The 5-Step Approach to Handle Any Crisis

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A crisis is separates people into two distinct groups: those that rise to the occasion and those that freak out. Oftentimes, people freak out when a crisis hits because they immediately revert to their instincts, which causes them to make bad decisions. Therefore, it is important to have a set of rules to abide by WTSHTF. Remember this: the key to a successful crisis management is calm and confidence.

1. Assess

Step back for a moment, take a few deep breaths, and assess the situation. This is the point where you fight every instinct to react or overreact. After you’ve collected yourself, do the following:

  • Get the facts of the situation;
  • Consult a wise person (if possible); and
  • Develop a clear picture of the situation.

2. Engage

Immediately think of everyone who would be affected by the situation. Single out those who you trust and get them involved. Doing so makes your decision-making and response all the better. Moreover, when a crisis hits, people that are close to you don’t want to feel like they were kept out of the loop. This could come back to bite you, especially if these people panic. Involve them if possible.

3. Plan

If you’re reading this, you’re probably a prepper or survivalist; therefore, you know that WTSHTF, planning empowers you to act quickly, decisively, and effectively. Once you’ve gathered the facts and secured advice from trusted people, come up with a list of best, typical, and worst case scenarios of the situation. Then develop plans for each one. In other words, if x happens, then you do y.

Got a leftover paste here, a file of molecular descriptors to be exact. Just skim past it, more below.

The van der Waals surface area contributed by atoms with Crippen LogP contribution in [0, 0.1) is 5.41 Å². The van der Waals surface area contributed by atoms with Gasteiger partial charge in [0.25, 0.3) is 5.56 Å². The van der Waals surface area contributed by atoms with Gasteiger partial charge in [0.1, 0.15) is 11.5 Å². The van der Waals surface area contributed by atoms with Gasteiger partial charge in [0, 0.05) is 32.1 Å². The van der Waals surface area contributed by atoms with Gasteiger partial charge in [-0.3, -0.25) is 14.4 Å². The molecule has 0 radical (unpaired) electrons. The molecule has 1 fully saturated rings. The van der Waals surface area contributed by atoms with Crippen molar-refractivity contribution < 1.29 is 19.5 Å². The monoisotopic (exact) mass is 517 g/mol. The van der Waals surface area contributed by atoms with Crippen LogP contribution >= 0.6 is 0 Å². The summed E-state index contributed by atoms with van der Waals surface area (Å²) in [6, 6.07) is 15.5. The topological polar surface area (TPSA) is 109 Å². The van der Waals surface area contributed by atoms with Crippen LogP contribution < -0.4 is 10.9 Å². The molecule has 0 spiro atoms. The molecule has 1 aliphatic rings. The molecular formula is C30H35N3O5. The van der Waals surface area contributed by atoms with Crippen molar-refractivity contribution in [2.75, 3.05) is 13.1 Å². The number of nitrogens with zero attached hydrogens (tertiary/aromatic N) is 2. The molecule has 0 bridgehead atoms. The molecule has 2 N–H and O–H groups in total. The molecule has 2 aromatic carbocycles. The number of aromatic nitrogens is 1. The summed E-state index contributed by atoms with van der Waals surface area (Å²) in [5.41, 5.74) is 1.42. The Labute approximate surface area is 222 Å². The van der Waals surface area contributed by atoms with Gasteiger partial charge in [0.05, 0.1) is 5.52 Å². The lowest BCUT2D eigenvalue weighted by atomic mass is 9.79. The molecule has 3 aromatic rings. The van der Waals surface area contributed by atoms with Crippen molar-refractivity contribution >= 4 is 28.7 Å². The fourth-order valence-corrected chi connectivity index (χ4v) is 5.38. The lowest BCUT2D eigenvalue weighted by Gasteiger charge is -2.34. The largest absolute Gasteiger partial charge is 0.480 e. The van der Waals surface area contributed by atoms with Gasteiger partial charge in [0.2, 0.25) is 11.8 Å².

4. Act

As the saying goes, be proactive, not reactive. Obviously this is harder than it seems in the event of a crisis, because telling the difference between the two is not easy. Follow the above steps of ASSESS, ENGAGE & PLAN. By doing so, you’ll know when and how to take action — that is, executing.

5. Execute

In order to execute, you must grasp the reality of the situation and act on it. Don’t view your response to the crisis as putting out fires; instead, your response should be the execution of your plan (#3). Get your facts and data, organize your priorities, and go.

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